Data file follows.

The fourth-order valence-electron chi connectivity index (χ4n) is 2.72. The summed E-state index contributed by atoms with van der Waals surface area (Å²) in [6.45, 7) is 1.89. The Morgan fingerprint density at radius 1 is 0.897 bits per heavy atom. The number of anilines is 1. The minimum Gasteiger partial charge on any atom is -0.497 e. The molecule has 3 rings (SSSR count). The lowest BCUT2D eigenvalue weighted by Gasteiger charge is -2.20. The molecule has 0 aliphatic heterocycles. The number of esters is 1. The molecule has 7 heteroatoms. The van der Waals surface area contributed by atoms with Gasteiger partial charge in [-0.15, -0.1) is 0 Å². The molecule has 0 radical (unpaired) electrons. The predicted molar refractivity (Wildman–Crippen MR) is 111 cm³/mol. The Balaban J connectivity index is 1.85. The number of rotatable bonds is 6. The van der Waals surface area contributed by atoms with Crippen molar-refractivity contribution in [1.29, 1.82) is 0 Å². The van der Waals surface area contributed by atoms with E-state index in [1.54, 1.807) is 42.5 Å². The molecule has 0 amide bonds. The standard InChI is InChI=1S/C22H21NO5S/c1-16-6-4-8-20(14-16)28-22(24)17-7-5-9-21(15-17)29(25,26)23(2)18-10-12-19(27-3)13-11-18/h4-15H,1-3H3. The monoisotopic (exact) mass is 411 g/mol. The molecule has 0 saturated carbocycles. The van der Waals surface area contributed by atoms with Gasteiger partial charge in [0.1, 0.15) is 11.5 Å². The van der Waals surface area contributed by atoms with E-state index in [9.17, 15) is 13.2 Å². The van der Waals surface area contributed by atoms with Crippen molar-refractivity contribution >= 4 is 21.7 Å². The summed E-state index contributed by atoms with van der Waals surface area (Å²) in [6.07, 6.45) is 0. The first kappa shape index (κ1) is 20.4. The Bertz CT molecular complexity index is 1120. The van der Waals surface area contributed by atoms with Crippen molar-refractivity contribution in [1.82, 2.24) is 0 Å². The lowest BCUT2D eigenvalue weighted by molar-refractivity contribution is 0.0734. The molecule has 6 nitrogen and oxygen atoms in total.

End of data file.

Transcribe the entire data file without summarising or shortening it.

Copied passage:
The fourth-order valence-electron chi connectivity index (χ4n) is 2.72. The summed E-state index contributed by atoms with van der Waals surface area (Å²) in [6.45, 7) is 1.89. The Morgan fingerprint density at radius 1 is 0.897 bits per heavy atom. The number of anilines is 1. The minimum Gasteiger partial charge on any atom is -0.497 e. The molecule has 3 rings (SSSR count). The lowest BCUT2D eigenvalue weighted by Gasteiger charge is -2.20. The molecule has 0 aliphatic heterocycles. The number of esters is 1. The molecule has 7 heteroatoms. The van der Waals surface area contributed by atoms with Gasteiger partial charge in [-0.15, -0.1) is 0 Å². The molecule has 0 radical (unpaired) electrons. The predicted molar refractivity (Wildman–Crippen MR) is 111 cm³/mol. The Balaban J connectivity index is 1.85. The number of rotatable bonds is 6. The van der Waals surface area contributed by atoms with Crippen molar-refractivity contribution in [1.29, 1.82) is 0 Å². The van der Waals surface area contributed by atoms with E-state index in [1.54, 1.807) is 42.5 Å². The molecule has 0 amide bonds. The standard InChI is InChI=1S/C22H21NO5S/c1-16-6-4-8-20(14-16)28-22(24)17-7-5-9-21(15-17)29(25,26)23(2)18-10-12-19(27-3)13-11-18/h4-15H,1-3H3. The monoisotopic (exact) mass is 411 g/mol. The molecule has 0 saturated carbocycles. The van der Waals surface area contributed by atoms with Gasteiger partial charge in [0.1, 0.15) is 11.5 Å². The van der Waals surface area contributed by atoms with E-state index in [9.17, 15) is 13.2 Å². The van der Waals surface area contributed by atoms with Crippen molar-refractivity contribution >= 4 is 21.7 Å². The summed E-state index contributed by atoms with van der Waals surface area (Å²) in [6.07, 6.45) is 0. The first kappa shape index (κ1) is 20.4. The Bertz CT molecular complexity index is 1120. The van der Waals surface area contributed by atoms with Crippen molar-refractivity contribution in [1.82, 2.24) is 0 Å². The lowest BCUT2D eigenvalue weighted by molar-refractivity contribution is 0.0734. The molecule has 6 nitrogen and oxygen atoms in total.